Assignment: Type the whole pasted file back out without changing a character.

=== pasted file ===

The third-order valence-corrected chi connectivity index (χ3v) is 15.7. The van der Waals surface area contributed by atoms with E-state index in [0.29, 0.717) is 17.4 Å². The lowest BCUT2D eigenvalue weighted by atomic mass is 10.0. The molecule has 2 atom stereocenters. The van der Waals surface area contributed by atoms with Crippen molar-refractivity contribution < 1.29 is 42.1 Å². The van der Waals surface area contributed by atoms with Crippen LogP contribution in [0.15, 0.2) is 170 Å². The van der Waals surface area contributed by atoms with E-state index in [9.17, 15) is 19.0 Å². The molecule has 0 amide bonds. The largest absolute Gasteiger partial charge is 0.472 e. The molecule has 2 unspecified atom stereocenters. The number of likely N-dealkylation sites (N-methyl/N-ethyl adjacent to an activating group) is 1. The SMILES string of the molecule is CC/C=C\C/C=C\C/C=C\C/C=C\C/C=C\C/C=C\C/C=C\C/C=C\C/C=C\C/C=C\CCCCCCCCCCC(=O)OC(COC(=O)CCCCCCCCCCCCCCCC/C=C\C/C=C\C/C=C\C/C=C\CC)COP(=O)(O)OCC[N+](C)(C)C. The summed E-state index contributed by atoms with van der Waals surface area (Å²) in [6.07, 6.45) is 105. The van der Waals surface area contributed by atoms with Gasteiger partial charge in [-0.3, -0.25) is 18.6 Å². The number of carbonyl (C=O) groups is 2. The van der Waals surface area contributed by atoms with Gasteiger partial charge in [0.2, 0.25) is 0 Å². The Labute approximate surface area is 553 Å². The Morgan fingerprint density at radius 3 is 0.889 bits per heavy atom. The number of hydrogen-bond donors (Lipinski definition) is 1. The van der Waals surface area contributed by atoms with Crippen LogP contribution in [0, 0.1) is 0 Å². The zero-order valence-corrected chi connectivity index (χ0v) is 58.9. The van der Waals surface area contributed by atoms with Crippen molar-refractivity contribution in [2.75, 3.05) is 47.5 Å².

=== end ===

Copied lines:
The third-order valence-corrected chi connectivity index (χ3v) is 15.7. The van der Waals surface area contributed by atoms with E-state index in [0.29, 0.717) is 17.4 Å². The lowest BCUT2D eigenvalue weighted by atomic mass is 10.0. The molecule has 2 atom stereocenters. The van der Waals surface area contributed by atoms with Crippen molar-refractivity contribution < 1.29 is 42.1 Å². The van der Waals surface area contributed by atoms with Crippen LogP contribution in [0.15, 0.2) is 170 Å². The van der Waals surface area contributed by atoms with E-state index in [9.17, 15) is 19.0 Å². The molecule has 0 amide bonds. The largest absolute Gasteiger partial charge is 0.472 e. The molecule has 2 unspecified atom stereocenters. The number of likely N-dealkylation sites (N-methyl/N-ethyl adjacent to an activating group) is 1. The SMILES string of the molecule is CC/C=C\C/C=C\C/C=C\C/C=C\C/C=C\C/C=C\C/C=C\C/C=C\C/C=C\C/C=C\CCCCCCCCCCC(=O)OC(COC(=O)CCCCCCCCCCCCCCCC/C=C\C/C=C\C/C=C\C/C=C\CC)COP(=O)(O)OCC[N+](C)(C)C. The summed E-state index contributed by atoms with van der Waals surface area (Å²) in [6.07, 6.45) is 105. The van der Waals surface area contributed by atoms with Gasteiger partial charge in [-0.3, -0.25) is 18.6 Å². The number of carbonyl (C=O) groups is 2. The van der Waals surface area contributed by atoms with Gasteiger partial charge in [0.2, 0.25) is 0 Å². The Labute approximate surface area is 553 Å². The Morgan fingerprint density at radius 3 is 0.889 bits per heavy atom. The number of hydrogen-bond donors (Lipinski definition) is 1. The van der Waals surface area contributed by atoms with Crippen LogP contribution in [0, 0.1) is 0 Å². The zero-order valence-corrected chi connectivity index (χ0v) is 58.9. The van der Waals surface area contributed by atoms with Crippen molar-refractivity contribution in [2.75, 3.05) is 47.5 Å².